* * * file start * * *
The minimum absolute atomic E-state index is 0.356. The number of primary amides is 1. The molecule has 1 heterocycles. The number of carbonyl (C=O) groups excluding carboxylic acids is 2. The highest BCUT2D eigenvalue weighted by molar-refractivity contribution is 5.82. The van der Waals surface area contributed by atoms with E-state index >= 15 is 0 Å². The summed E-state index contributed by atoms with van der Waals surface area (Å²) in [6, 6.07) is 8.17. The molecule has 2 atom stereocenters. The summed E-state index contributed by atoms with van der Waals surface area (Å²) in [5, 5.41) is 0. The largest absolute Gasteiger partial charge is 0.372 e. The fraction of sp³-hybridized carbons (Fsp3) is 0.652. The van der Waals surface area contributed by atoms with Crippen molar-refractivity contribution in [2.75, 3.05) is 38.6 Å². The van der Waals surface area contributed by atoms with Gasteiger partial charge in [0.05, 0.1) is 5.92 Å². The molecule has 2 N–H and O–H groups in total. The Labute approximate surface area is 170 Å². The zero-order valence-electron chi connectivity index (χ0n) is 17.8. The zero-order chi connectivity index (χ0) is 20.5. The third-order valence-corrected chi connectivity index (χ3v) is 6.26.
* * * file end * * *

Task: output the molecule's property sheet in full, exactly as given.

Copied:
The minimum absolute atomic E-state index is 0.356. The number of primary amides is 1. The molecule has 1 heterocycles. The number of carbonyl (C=O) groups excluding carboxylic acids is 2. The highest BCUT2D eigenvalue weighted by molar-refractivity contribution is 5.82. The van der Waals surface area contributed by atoms with E-state index >= 15 is 0 Å². The summed E-state index contributed by atoms with van der Waals surface area (Å²) in [6, 6.07) is 8.17. The molecule has 2 atom stereocenters. The summed E-state index contributed by atoms with van der Waals surface area (Å²) in [5, 5.41) is 0. The largest absolute Gasteiger partial charge is 0.372 e. The fraction of sp³-hybridized carbons (Fsp3) is 0.652. The van der Waals surface area contributed by atoms with Crippen molar-refractivity contribution in [2.75, 3.05) is 38.6 Å². The van der Waals surface area contributed by atoms with Gasteiger partial charge in [0.05, 0.1) is 5.92 Å². The molecule has 2 N–H and O–H groups in total. The Labute approximate surface area is 170 Å². The zero-order valence-electron chi connectivity index (χ0n) is 17.8. The zero-order chi connectivity index (χ0) is 20.5. The third-order valence-corrected chi connectivity index (χ3v) is 6.26.